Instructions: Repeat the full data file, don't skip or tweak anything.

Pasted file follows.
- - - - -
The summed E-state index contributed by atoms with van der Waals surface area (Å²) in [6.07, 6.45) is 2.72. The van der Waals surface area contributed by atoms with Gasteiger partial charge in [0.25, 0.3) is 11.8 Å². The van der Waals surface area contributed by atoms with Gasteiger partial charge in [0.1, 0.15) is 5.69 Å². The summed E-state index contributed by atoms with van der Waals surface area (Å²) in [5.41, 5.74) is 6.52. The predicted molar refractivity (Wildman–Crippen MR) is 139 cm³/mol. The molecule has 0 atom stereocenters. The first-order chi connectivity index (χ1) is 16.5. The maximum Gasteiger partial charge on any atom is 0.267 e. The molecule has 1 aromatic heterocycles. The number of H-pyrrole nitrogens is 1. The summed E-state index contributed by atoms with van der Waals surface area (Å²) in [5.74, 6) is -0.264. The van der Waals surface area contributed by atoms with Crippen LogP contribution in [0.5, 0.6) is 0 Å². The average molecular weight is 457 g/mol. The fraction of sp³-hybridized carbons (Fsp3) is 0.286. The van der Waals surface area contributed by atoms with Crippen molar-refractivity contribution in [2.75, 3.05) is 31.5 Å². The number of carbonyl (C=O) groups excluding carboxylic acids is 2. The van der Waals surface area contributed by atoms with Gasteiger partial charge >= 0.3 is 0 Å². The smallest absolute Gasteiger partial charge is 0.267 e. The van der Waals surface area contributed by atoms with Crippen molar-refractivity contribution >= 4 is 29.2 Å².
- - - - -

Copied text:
The summed E-state index contributed by atoms with van der Waals surface area (Å²) in [6.07, 6.45) is 2.72. The van der Waals surface area contributed by atoms with Gasteiger partial charge in [0.25, 0.3) is 11.8 Å². The van der Waals surface area contributed by atoms with Gasteiger partial charge in [0.1, 0.15) is 5.69 Å². The summed E-state index contributed by atoms with van der Waals surface area (Å²) in [5.41, 5.74) is 6.52. The predicted molar refractivity (Wildman–Crippen MR) is 139 cm³/mol. The molecule has 0 atom stereocenters. The first-order chi connectivity index (χ1) is 16.5. The maximum Gasteiger partial charge on any atom is 0.267 e. The molecule has 1 aromatic heterocycles. The number of H-pyrrole nitrogens is 1. The summed E-state index contributed by atoms with van der Waals surface area (Å²) in [5.74, 6) is -0.264. The van der Waals surface area contributed by atoms with Crippen LogP contribution in [0.5, 0.6) is 0 Å². The average molecular weight is 457 g/mol. The fraction of sp³-hybridized carbons (Fsp3) is 0.286. The van der Waals surface area contributed by atoms with Crippen molar-refractivity contribution in [2.75, 3.05) is 31.5 Å². The number of carbonyl (C=O) groups excluding carboxylic acids is 2. The van der Waals surface area contributed by atoms with Gasteiger partial charge >= 0.3 is 0 Å². The smallest absolute Gasteiger partial charge is 0.267 e. The van der Waals surface area contributed by atoms with Crippen molar-refractivity contribution >= 4 is 29.2 Å².